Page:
Marlborough fish farmers should consider moving out of the Sounds even a little so farms are exposed to ocean swells, he says.
In a report for the Marlborough District Council, he says the global trend is towards bigger farms at more exposed sites to drive down both costs and any damage to the environment.
In answers to the Express, he says the industry in Scotland is outgrowing the fiordic sea lochs and expanding into more open waters with some shelter.
Hawaii is the most advanced in open-sea farming using submersible cages. One of the latest developments is research into growing tropical kampachi fish in pens moored 10km off the coast and well below the sea surface.
Opponents of fish farming in the Marlborough Sounds have suggested companies such as NZ King Salmon should set up land-based pens with sea water pumped through them.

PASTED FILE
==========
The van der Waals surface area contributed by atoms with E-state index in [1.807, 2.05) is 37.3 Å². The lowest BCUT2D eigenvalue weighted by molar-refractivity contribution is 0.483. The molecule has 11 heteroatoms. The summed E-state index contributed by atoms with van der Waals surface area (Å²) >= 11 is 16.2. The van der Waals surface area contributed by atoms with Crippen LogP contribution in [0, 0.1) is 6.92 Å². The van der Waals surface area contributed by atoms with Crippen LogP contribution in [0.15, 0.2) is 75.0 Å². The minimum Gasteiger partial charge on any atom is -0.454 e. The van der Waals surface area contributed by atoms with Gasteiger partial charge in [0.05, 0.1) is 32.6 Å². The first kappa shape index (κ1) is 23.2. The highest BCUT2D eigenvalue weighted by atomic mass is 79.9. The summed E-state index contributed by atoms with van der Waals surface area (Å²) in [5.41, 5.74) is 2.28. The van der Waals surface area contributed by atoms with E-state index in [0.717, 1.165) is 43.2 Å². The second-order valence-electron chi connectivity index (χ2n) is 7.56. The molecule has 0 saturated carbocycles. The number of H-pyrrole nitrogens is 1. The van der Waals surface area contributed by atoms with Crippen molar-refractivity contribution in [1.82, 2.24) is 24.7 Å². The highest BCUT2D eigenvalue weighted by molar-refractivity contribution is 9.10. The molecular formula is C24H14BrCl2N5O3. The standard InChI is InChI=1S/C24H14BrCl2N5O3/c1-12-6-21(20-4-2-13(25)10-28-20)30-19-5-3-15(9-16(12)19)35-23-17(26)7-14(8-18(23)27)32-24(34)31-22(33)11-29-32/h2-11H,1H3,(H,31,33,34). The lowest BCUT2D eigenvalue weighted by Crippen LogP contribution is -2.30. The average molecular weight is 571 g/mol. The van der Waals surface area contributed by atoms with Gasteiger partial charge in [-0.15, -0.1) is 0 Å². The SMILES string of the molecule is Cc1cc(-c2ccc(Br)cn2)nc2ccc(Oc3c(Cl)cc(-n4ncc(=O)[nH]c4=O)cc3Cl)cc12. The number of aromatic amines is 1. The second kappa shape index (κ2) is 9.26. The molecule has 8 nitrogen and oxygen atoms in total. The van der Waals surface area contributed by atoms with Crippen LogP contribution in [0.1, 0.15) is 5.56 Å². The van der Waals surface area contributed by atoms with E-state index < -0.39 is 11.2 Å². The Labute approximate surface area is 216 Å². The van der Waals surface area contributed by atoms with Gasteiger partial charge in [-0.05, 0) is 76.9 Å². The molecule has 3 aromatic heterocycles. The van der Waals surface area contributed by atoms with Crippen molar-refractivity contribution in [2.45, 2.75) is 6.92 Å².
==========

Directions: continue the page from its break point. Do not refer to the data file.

This was not yet happening in Scotland, Professor Black said.
While he is in Marlborough, Professor Black will be part of discussions between the council, NZ King Salmon, the Ministry for Primary Industries and various sector organisations to establish a set of guidelines for salmon farming in the Marlborough Sounds.
Professor Black will give two public presentations explaining how Scotland faced the environmental issues in aquaculture.
"The Evolution of the Scottish Salmon Industry"
Tuesday, December 10, 7pm, Marlborough Convention Centre, Blenheim
Wednesday, December 11, 3pm, Portage Hotel, Kenepuru Sound
- The Marlborough Express